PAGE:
The Los Angeles Times from Los Angeles, California on June 29, 1994 · Page 19
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The Los Angeles Times from Los Angeles, California · Page 19

Los Angeles, California
Issue Date:
Wednesday, June 29, 1994
Page 19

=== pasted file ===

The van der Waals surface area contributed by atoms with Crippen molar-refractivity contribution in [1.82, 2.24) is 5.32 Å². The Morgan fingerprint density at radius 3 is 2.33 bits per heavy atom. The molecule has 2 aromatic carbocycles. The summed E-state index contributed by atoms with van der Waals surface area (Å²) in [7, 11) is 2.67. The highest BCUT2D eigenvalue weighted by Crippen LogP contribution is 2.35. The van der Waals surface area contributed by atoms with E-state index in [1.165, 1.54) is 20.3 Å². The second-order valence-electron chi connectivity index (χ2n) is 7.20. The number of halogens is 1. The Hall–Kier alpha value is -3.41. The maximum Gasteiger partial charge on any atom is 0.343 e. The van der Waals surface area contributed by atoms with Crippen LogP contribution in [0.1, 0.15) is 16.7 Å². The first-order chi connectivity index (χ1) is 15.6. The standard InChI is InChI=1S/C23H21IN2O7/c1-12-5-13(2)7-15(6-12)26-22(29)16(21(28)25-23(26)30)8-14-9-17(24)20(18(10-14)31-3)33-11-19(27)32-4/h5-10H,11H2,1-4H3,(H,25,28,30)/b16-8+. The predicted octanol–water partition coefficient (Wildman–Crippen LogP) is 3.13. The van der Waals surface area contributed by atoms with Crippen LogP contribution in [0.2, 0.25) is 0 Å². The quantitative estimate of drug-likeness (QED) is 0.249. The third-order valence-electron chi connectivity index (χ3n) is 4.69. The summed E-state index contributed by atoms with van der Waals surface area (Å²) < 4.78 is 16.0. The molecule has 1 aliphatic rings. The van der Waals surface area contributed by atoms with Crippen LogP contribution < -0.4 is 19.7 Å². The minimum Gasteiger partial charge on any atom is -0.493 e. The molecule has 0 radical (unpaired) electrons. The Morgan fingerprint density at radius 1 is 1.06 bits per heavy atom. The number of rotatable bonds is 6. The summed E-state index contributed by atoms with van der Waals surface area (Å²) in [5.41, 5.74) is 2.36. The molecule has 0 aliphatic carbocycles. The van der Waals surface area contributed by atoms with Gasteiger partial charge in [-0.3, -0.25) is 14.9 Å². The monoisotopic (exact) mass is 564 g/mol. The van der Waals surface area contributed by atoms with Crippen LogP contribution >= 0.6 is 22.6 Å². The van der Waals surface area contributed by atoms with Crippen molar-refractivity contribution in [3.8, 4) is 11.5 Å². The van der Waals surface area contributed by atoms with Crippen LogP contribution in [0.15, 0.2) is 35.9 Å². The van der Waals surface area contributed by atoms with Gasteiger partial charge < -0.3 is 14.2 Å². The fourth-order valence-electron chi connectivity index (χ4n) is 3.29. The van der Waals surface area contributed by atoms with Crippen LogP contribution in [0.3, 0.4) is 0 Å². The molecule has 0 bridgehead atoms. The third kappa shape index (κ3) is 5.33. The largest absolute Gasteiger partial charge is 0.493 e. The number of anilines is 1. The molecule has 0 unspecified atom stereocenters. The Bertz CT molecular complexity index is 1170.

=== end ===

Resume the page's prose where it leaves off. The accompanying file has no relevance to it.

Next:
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LOS ANGELES TIMES WASHINGTON EDITION WEDNESDAY, JUNE 29, 1994 B7 Cubing Edge Attorney Invents Help for Processing a Patent By PAUL KARON SPECIAL TO THE TIMES There are just two absolute requirements for be- ; coming a successful inventor: a certain amount of creativity and enough money to pay the legal fees and other expenses for obtaining a patent. Inventors still have to supply the creativity, but a new personal computer program may help with the financial end. Called "Patent It Yourself,'' the software guides users through the entire patent application process, right up to mailing the paperwork to the patent office. It also purports to free inventors from the need to hire a high-priced patent lawyer. Between filing and legal fees, a U.S. patent usually runs a minimum of $5,000. Some cost thousands more, and most of the money goes to legal fees. The software is the brainchild of David Pressman, a San Francisco patent attorney with more than 30 years' experience. He is also the author of the book "Patent It Yourself," first published in 1979 and then updated and reissued in 1985. It ' was the basis for the software, and its entire contents are available in the program. "The main purpose of the software is to lead people through the patent and demystify what is a mysterious process," Pressman said. ' Most of the "Patent It Your-. self program is designed to help inventors with the all - im -portant task of properly de-', scribing their creations. That's the best way to ensure the i maximum legal protection for ! the creation, Pressman said, i. The software contains all the bnuiw grrfv.huu. bus v.iavoaai Chips May Vinyl records long ago took a back seat to the compact disc. , Now it looks as if videotapes may go the same route. Texas Instruments has introduced a set of chips that could make video compact discs as common as audio CDs. The company's three-chip set produces VHS-quality video aid CD-quality $ound for the emerging Video CD standard developed by JVC, Matsushita, Philips and Sony, f , Video CD builds on the popularity of audio CDs and adds full-motion video and VCR-like features, - such as fast forward, freeze frame ,and reverse. The Texas Jnstru-jnents chip set uses compression technology that delivers video images comparable to videotape but yrith better sound quality. 't Full-length movies pr music videos can be played from one or iwo five-inch CDs, giving video enthusiasts the same digital quali- . ty, ease of use and greater durability provided by audio CDs. Because pf the random-access nature of the .digital technology, music video albums would seem a natural for the irst Video CDs. While Video CD does not provide as sharp an image as laser disc, the CDs will cost considerably less. That's because Video CD can take advantage of the major manufacturing cost reductions achieved for audio CDs. Movie companies, including MGM, Paramount and Columbia, as well as major record ' labels have announced plans to offer Video CD products. Texas Instruments says production quantities of its chip set will be available sometime late this year. - The first hardware, which could be in the stores by year's end, will be audio CD players with Video CD as a premium feature. Early re-, ports suggest that the players could sell for less than $500. Conventional audio CDs will be playable on Video CD. , ' ; ; " Y' 4 v ' ' Y Softening the Blow: Children think that games involving falling down are fun. But for anyone over age 65, falls are no laughing matter. The U.S. Department of Health and Human Services estimates that a third of all people over 65 fall at least once a year, with the annual cost of medical care for hip fractures (the most .common fall-related injury) estimated at $7 billion. . As a result, researchers at Penn - official forms needed to apply for a patent and is filled with examples and explanations. "Initially it helps the inventor evaluate the invention and write a preliminary written record so you can prove you invented it," Pressman said. "It also helps you evaluate the invention in terms of patenta- -bility and commercial value." Pressman wrote the software package with programmers from EDS Corp., the computer firm founded by Ross Perot, and Berkeley-based Nolo Press, publishers of both the book and the software. ; Some patent attorneys warn against the dq-it-yourself approach. ., - "It's dangerous," said Stephen Strauss, a partner at Ful-wider, Patton, Lee & Utecht, a Westwood intellectual properties law firm. "Lay persons often won't i understand the complexities' involved, and sometimes with these how-to books you can make a mistake early on that can really hurt you." . r , vV- Patent examiners will reject improperly worded applications and will sometimes even advise an applicant to hire a lawyer to clean up the mess, Strauss said. For inventors who plow ahead on their own despite such warnings, "Patent It Yourself" still won't remove all the pain. Between the basic application and licensing fees, a patent will set you back at least $900, and' "Patent It Yourself" sells for $230. It runs on personal computers equipped with Microsoft Windows 3.1 or high-' er, .1 ivj ;;:,,T: v;t-:' r y y . - v Usher in Video CD Era ncri i sylvania State University are working on flooring that would be softer on older bones. The design involves two layers of urethane elastomer, a highly elastic materi-al, separated by small columns of the same material. The floor can withstand someone walking or rolling a Vheelchair on it. But when someone falls on it, the columns between layers buckle momentarily, cutting the impact by as much as 40. - Building Blood: One of the worst side effects of intensive chemotherapy is the sometimes fatal drop in blood platelets the treatment can cause. Since platelets are the blood cells responsible for clotting, low platelet counts can lead to excessive internal bleeding. This condition, known as thrombocytopenia, is currently treated through platelet transfusion or by lowering chemotherapy doses. But transfusion carries the risk that the immune system will build up defenses against what it perceives as foreign objects and reject the platelets. Lower chemotherapy doses might not be as effective. But researchers at ZymoGene-tics, a Seattle -based subsidiary of the Danish firm Novo Nordisk, in collaboration with the University of Washington, have cloned a hormone called thrombopoietin, or TPO. TPO belongs to a group of proteins known as cytokines, which stimulate the production of certain blood cells. While the TPO clone is a long way from commercialization, researchers report that it has stimulated the production of platelet levels in laboratory mice Rockwell Goes Outside for Computer Help Technology: Its space systems unit will save up to 28. But about 60 workers lost their jobs. By DEAN TAKAHASHI TIMES STAFF WRITER ' Rockwell Space Systems got a doozy of a request from the National Aeronautics and Space Administration 18 months ago: Cut maintenance costs for the space shuttle fleet by 20 or risk losing the contract The Downey -based division of Rockwell International Corp. decided that one place it could save was on computer costs, which exceed $30 million a year. In a bold step, it decided to buy computing services from an outside firm instead of the corporation's internal computer department. The winner was Software Maintenance Specialists Inc., a Santa Ana company with $10 million in annual revenue. It focuses solely on supplying computer processing needs for its 30 corporate customers, which range from restaurant chain owner Denny's Inc. in Spartanburg, N.C., to clothing maker Esprit in San Francisco. SMS won the three-year contract by beating Rockwell's internal cost projections for providing computer services to the space systems division, promising that quality of service would not be sacrificed. It replaced 70 people with 11, taking out layers of managers such as buyers, who did nothing but order equipment. The losers: an estimated 60 Rockwell employees at the company's computer center in Seal Beach, who lost their jobs. The human toll makes outsourcing a soul-searching experience for any company contemplating it, said Mike Winder, president of SMS. "It's emotional for one group, the one that may lose the jobs and a way of doing business," Winder said. "It's a kind of housecleaning for another. It's a way of relating costs and benefits. The market place is global, but it's cruel." Rockwell's transition to outsourcing is a case study in how a big company shaved its' costs withr out starting a civil war among its by more than 400. Eye Control: For most of us, ' the mouse was a big step forward when it came to controlling our computers. But if you think voice recognition will mean a great leap forward, guess again. Three Boston College faculty members think that maybe the eyes have it when it comes to making computers sim- . pier to use. Knowing that eye muscle movements generate electrical signals, the researchers attach a series of electrodes around the user's eyes. The electrodes measure eye movements; the potential difference measured between the electrodes indicates the vertical and horizontal position of the retina. Focusing on the cursor causes it to move to wherever the eye moves. In one application a person could sort through a large data bank by simply-"looking" the cursor to the right entry. An auto in a simulated road race video game would move when you moved your eyes. People with limited use of arms, hands or fingers could benefit. But forget word processing for the moment: A single sentence requires moving the cursor around on an alphabet pad. It takes three minutes to write "It is working." Machines on a Chip: Silicon-based semiconductors have found their way into almost every kind of machine. But now machines are finding their way onto silicon chips. The same etching process that is used to put transistors on a silicon wafer can be used to etch tiny diaphragms, beams and other structures measuring only a few . thousandths of an inch or smaller. While much of the work on micro-machines is still being done in the laboratory, one area has shown commercial potential: sensors. Boston -based Analog Devices, which recently received a $3.4-million grant under the federal Technology Reinvestment Project, has been providing micro-machined accelerometers for air bag deployment. But the company sees future automotive uses in sensors for anti-skid braking, yaw control and active suspension. KATHLEEN WIEGNER -. V. J" .V !-3 1 Ji..- ,r-n..: y -.. ft ... ROBfcRTulcHMAN Los Angeles Times Software Maintenance Specialists' Schuster, seated, and systems data center employees, who are non-union. For SMS, the $5-mil-lion annual contract is a foot in the door at Rockwell and a chance to showcase its cost-cutting prowess. "Five years ago, outsourcing was viewed by corporate computer managers with great fear," said Marcia Blumenthal, editor in chief of CIO magazine, a Framingham, Mass.-based periodical aimed at corporate chief information officers. "Now it's business as usual." CASE STUDY How technology changed a business Rockwell eased the process by requiring the new firm to interview its data center employees and offer them jobs if possible. Before the layoffs, Winder recruited 11 Rockwell employees to work at SMS' data center in La Mirada. "Many of them had the impression that the only way we could do it cheaper than them was by running a sweatshop where you work 16 hours a day," Winder said. "But we surprised them." v, , , . , ; , v Harvey Schuster, a former space systems employee, was one of the COMPUTER RLE RICHARD O'REILLY The Newest Color Ink-Jet Printers Catch Up With Color Computing Color printing has finally caught up with color computing. You can print exciting documents with colorful logos, graphs and photos on any of four modestly priced color ink-jet printers for Windows or Macintosh computers. ' Y The best of the bunch, Epson America Inc's. brand-new Stylus Color Printer, is not only capable of a stunning 720-dots-per-inch resolution on special paper, it can turn out a full-color, full-page photo in less time than its Hewlett-Packard competitor can print the same image at 300 dots per inch. And in its 360-dots-per-inch mode, the Epson is more than three times faster than the H-P printer. For a full-page color photo, that is the difference between five minutes and 18 minutes. . ' Still, excellent print quality and more robust construction is available from H-P's DeskJet , 560C color ink-jet printer and Apple Computer's Color Style Writer Pro. Canon Computer Systems' BJC-600 color ink -jet printer, which I haven't tested, is essentially the same as the Apple Color StyleWriter Pro and can be expected to deliver similar performance. (Although the only Macintosh color printer I tested was Apple's, that is not your only choice. The Hewlett-Packard Desk-Writer 560C is configured for ,the Macintosh. A Macintosh version of Epson's printer is due out this fall.) You won't find much difference in price among the H-P, Apple and Canon printers and, depending on where you shop, all can be bought for less than $650. Street prices of the new Epson should be similar. If you mainly print color graphics such as charts, graphs, logos and the like, rather than color , photos, you'll probably not see much difference among any of them. Unlike some earlier color ink -jet printers, such . as H-P's DeskJet 500C, all. of these printers have four colors of ink: black and the three printing process colors of cyan (blue), magenta and yellow. That assures that you can print true black plus virtually any other color in the spectrum. (The DeskJet 500C, lacking black ink, simulates black by adding equal amounts of the three process colors, which creates a greenish black and uses three times as much ink.) A significant advantage offered by the Apple and Canon printers is a separate ink cartridge for each color. You replace only the color that runs out Both the HP and Epson printers have a separate black ink cartridge, but the three process colors share the second cartridge. When one color runs dry, you pay to replace all three. Many people will find these printers adequate substitutes for laser printer when printing black-only documents. They are a little slower than most laser printers, but it is hard to see any difference in print quality. The Hewlett-Packard printers have an edge in black -only printing because they have a higher resolution in black of 600 by 300 dots per Rockwell account manager Harvey programmer Bridget Huseman. lucky ones at Rockwell. He saw the writing on the wall when notices went out in December about anticipated layoffs. He called SMS. By mid-February, he was hired as SMS' lead manager on Rockwell contract. Instead of a sweatshop, Bridget Husenan, a systems programmer with nine years of experience at Rockwell, found that under SMS, she had more responsibility to make her own decisions without bureaucratic obstacles. For her, that was a better alternative than being "downsized." , Now she deals with Rockwell's Space Systems unit as her customer. She has had to learn more technical jobs so she can pitch in to help others in a crunch. She says shifting from being a specialist to a generalist has tested her skills. Winder said his company provided comparable pay and benefits to the Rockwell employees it hired. Such moves are often necessary because studies show that computer professionals who move from their parent corporation to the outsourcing company often leave after a short time, Blumenthal said. SMS saves Rockwell money by spreading the cost of maintaining its data center among 30 different companies, or the other companies that feave tyred. SJtfS,Miqhael No-zaki, who heads the ; project at Rockwell's Space Systems unit, estimated outsourcing will save 20to 28on the division's computing costs. Rockwell pays only for the computing functions it uses, not the costs of maintaining a center with several mainframe computers and storage equipment. SMS also pays lower costs for licensing software and computer hardware from vendors by driving harder bargains, than Rockwell's people could. As IBM and other companies pioneered mainframe computer systems in the 1960s, the functions of computing became concentrated in centralized machines at large Companies. But that trend reversed in the 1980s with inexpensive personal computer networks, which enable computing power to be decentralized. Rockwell has a complicated patchwork of older centralized computers and newer PCs from a variety of vendors. About 500 people manage the system. Since February, Schuster's team has been planning how SMS will take over the computer operations. To handle the job, SMS spent $500,000 on new computer equipment, added employees and beefed up its security. - The project got its real test last weekend when Rockwell Space Systems transferred control of its computerized manufacturing processes to SMS' data center. Winder and others involved described the 107-step process as intense and precise as a countdown to launching a space shuttle. "I get a real feeling of exhilaration from this conversion," said Schuster, who spent 23 years at Rockwell.' Essentially, SMS will maintain Rockwell's owner's manual for the six space shuttles, or critical information that NASA won't tolerate falling into the wrong hands. SMS computers hold the space shuttle maintenance records as well as payroll, finance, inventory management and other data. SMS now controls the flow of information from 16,000 computer storage tapes in the data center to nearly 4,000 personal computers, workstations and larger business computers throughout Rockwell's space shuttle pperatkjrisin; Florida, Texas and California. -, t inch. Color resolution is limited to 300 dots per inch vertically and horizontally. One characteristic that all of these new printers share is the much greater sophistication of software control they bring to the printing process, compared to earlier color ink -jet printers. Whether in Windows or on the Macintosh, the printer "driver" software that comes with these printers enables you to fine-tune the printer's behavior according to what kind of file is being printed. Hewlett-Packard's Windows printer driver has something called ColorSmart that can automatically alter the way various sections of a page are printed according to the kind of data being printed. A color photo gets one kind of setting to emphasize detail, while a simple color graph gets another treatment to make the colors rich and smooth. The Epson Windows driver has a special "microweave" setting, which you must invoke manually. It intersperses the ink droplets with two passes of the print head to eliminate unwanted patterns of print head movement, called banding. But highest-resolution prints were marred slightly because the first quarter-inch of the image received only one pass of the print head and the color was noticeably lighter than the rest of the print. The other weakness of Epson's printer is a flimsy paper tray. The upper tray, which holds paper after it is printed, looks especially fragile. I couldn't actually break it, however. It is so flexible that it deforms easily without breaking, then snaps back into shape when pressure is released. Maybe that's the idea. But there is nothing flimsy-looking about the Hewlett-Packard or Apple and Canon printers. ' Although all of these printers will produce good results on plain paper, it takes special paper to get the best out of them. And it takes different special paper for all three. Epson has two different coated papers with flat finishes, one for 360-dot-per-inch work and the other for 720 dots per inch. v H-P. has a semi-glossy plasticized paper for its highest-quality work and it looks very good. But that same paper is too slick to feed properly in the Epson printer and produces washed-out images when it does go through. Bear in mind that getting the best out of any of these printers requires high-quality, 24-bit color image files, which in turn require large disk storage and high-performance photo manipulation software: Computer Hie welcome your comment but regrets that the author cannot respond Individually. Write to Richard O'Reilly, Computer File, Los Angeles Times, Times Mirror Square, Los Angeles CA 90053, or message on the Internet. '